• Referring now to FIG. 23, an illustrative screen shot 2300 presenting search results is shown. The search results may include thumbnail sketches 2302 of available designs that match the criteria. Other information such as the price 2304 may be shown. The user may double click or otherwise select each item for a larger view, such as that shown in FIG. 24.
  • FIG. 24 shows an enlarged view of the designed fashion garment and in this instance design 2402 on a front side and a back side. The user may further enlarge the views using the enlargement button 2406 or by scrolling over the design in some embodiments. Additional information may be presented such as the numerical identifier 2408, designer's name 2410, the date posted 2412, the file type involved 2414, an instant messaging field 2416, and the price 2418. A button 2420 may be used to select the design for purchase. In addition, based on this selection, additional designs may be suggested to the user as shown at 2422. The user may click button 2424 to return to the search criteria page.
  • Refer now to FIG. 25, another illustrative, non-limiting example of a screen for use by user 116 is presented. This screen 2500 presents a design wall example. The design wall may include a board image 2502, the designer's name 2504, the price 2506, the date purchased 2508, the status of payment 2510, and a download link at 2512. Other data or information may be presented and, again, it should be understood that this is only one illustrative example.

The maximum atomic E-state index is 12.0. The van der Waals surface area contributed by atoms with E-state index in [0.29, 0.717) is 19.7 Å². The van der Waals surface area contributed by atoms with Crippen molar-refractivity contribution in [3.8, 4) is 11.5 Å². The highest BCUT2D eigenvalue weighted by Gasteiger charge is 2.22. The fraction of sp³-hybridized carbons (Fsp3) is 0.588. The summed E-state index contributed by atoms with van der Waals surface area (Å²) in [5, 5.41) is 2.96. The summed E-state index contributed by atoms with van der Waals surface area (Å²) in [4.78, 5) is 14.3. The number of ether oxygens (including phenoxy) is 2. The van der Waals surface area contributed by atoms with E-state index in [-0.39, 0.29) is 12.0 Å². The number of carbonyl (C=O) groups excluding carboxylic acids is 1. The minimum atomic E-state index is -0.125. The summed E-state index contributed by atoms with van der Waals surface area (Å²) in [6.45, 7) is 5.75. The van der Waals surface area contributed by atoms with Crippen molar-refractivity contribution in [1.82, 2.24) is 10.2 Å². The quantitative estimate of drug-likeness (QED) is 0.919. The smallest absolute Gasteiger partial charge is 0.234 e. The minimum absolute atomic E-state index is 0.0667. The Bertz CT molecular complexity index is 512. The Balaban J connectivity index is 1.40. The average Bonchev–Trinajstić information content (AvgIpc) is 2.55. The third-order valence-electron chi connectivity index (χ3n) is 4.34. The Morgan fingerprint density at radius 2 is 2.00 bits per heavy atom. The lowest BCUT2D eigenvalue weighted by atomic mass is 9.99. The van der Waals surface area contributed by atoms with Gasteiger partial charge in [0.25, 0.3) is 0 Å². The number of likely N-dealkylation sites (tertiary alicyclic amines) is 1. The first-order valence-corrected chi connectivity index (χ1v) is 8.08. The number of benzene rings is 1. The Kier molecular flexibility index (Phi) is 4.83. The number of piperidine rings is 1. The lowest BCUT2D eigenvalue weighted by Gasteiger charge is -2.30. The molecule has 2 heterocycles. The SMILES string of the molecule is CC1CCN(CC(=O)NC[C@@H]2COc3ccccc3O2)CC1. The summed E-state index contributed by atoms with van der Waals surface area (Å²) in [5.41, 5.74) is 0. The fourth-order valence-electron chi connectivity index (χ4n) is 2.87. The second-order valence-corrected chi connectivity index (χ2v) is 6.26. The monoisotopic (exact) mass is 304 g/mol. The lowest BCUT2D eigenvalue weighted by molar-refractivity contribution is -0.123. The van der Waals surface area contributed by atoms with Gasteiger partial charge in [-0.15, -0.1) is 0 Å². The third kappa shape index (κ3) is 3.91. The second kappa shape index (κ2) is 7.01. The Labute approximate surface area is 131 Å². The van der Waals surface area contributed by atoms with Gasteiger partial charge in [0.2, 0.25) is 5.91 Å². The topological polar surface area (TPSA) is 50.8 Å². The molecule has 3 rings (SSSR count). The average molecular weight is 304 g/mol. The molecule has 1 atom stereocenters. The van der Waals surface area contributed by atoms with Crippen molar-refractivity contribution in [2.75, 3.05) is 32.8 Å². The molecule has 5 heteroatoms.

• Referring now to FIG. 26, an illustrative non-limiting example of a screen 2600 for showing a user's activity is presented. The screen 2600 may include a number of rating details 2602, such as an overall rating 2604, a quality of communication rating 2606, dependability rating 2608, expectations from the user 2610, and payment rating 2612. Designs viewed may be shown with summarizing data such as a small view of the image at 2614, the board name or number 2616, the season 2618, the designer 2620, the price 2622, and the date viewed at 2624. Of course, other information could be included. A chart 2626 may be included that shows the activity by date. For example, on this chart, a graph is made with the number of designs viewed on the ordinate axis and time shown on the abscissa axis.
  • All the example screens are shown in English, but it should be understood that in other embodiments, the terms could be translated.